KENOSHA, Wis -- Miles Tooher, a 65-year-old whose patio furniture business is going under in the conservative Milwaukee suburb of West Allis, thinks Republican Mitt Romney could help turn the economy around if he could win the presidency.
But hes skeptical that Paul Ryan, the young congressman from his own state who was named as Romneys running mate, is helping even in Wisconsin. Im not sure that was the best choice, Tooher said. Ryan is a little more radical than Romney.
Ryan hasnt been able to turn the state for Romney. President Barack Obama leads in Wisconsin, a swing state where the race was dead even just a few weeks ago. Thats despite a struggling economy that still could make the state open to changing course.
Boarded-up shops stand in the center of downtown Kenosha, a city where the late George Romney, the candidates father, once oversaw a major auto plant. The city now struggles with 10 percent unemployment. Its a scene found in other Wisconsin downtowns as well, including the faded center of Ryans hometown of Janesville, where the General Motors plant shut down in 2008 and recovery has been painfully slow.
Sixty-one-year-old retiree Joyce Sorensen of Kenosha reflected on the race as she walked near a red lighthouse standing sentinel over the Great Lakes shipping that once helped make the region an economic powerhouse. She hasnt decided whom to vote for, but she doesnt blame Obama for the economy.
Obama was handed something he had no control over, Sorensen said, the fall wind whipping off Lake Michigan and cutting through her light jacket. And nobody is working with him; Congress isnt working with him.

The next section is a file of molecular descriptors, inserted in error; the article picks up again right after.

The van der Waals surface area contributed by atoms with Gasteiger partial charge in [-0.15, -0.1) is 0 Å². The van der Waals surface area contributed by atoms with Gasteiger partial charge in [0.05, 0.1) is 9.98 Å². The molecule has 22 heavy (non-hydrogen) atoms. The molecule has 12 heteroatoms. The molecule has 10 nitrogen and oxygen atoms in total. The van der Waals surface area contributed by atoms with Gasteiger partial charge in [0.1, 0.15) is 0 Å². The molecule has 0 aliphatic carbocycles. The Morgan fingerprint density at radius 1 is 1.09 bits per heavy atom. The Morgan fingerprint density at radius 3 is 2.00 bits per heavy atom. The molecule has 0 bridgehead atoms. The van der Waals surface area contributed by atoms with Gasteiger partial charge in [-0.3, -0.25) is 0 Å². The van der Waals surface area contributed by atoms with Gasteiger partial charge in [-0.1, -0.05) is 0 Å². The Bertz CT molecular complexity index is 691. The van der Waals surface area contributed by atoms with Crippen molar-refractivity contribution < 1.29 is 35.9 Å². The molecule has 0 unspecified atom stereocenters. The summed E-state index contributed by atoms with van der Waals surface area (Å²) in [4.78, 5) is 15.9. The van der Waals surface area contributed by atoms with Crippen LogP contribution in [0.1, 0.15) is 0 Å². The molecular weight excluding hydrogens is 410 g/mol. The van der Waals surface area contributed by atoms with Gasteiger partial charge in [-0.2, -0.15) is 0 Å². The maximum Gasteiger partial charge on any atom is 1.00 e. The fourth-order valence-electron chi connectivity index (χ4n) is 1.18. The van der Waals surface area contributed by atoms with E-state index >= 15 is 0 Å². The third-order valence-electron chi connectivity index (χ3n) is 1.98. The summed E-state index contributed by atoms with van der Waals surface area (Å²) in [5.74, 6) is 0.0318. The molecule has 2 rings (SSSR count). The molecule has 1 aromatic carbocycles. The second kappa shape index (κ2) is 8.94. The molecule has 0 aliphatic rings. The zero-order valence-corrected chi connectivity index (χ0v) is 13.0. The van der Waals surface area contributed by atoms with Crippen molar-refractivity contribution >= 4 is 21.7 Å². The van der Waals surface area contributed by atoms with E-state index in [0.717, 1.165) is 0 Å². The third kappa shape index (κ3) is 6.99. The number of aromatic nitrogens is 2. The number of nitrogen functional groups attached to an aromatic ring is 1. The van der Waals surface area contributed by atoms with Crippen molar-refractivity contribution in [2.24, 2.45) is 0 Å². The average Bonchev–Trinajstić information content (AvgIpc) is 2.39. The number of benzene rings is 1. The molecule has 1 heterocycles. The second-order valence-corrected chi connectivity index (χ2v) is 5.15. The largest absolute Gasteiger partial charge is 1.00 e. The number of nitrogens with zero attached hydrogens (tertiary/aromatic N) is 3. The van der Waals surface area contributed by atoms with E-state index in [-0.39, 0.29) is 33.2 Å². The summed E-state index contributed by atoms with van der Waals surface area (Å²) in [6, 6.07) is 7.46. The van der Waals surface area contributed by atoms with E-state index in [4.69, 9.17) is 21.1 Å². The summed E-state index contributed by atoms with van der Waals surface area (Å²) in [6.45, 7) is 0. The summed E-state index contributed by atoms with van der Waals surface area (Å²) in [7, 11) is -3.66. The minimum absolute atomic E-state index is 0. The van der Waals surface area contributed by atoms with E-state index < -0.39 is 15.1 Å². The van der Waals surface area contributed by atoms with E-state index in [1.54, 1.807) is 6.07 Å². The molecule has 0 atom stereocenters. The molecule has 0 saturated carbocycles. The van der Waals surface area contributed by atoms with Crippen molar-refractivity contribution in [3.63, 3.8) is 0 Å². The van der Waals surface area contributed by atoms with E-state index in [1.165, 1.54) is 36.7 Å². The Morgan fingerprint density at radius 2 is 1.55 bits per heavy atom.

In Milwaukee, 40 miles north up the interstate, 28-year-old bartender Venessa Pena poured a Spotted Cow beer as Obama and Romney debated on the television behind her. Pena also hasnt decided whom to vote for. But she shrugged off suggestions that the president had blown the economy.
The mess of the economy that was created took eight years to create, and you cant fix it in four years, she said.
Thats a common sentiment in Wisconsin, said Charles Franklin, the director of the Marquette Law School poll. He said more people in Wisconsin told the pollsters they were worse off now than they were when Obama took office four years ago than those who said they were better off now.
But when we ask who is more responsible for the current economic situation, 30 percent say Obama and 55 percent say George Bush, he said. The task for Romney in the last five weeks of the campaign will be to convince voters it really is Obamas fault.
Romney and his supporters are trying to do just. The pro-Romney super PAC Restore Our Future plans to spend $1.2 million on an ad in Wisconsin this week that hammers the president as creating a new normal of high unemployment and a bad economy. Its just the latest such ad to hit the Badger State, but Romney and Ryan nevertheless have watched the race in Wisconsin go from essentially tied three weeks ago to trailing by an average of nearly 7 percentage points, according to RealClearPolitics.com.
Franklin attributed Obamas surge to a post-Democratic convention bounce and missteps by Romney, including his disparaging remarks about the 47 percent of Americans who dont pay income taxes.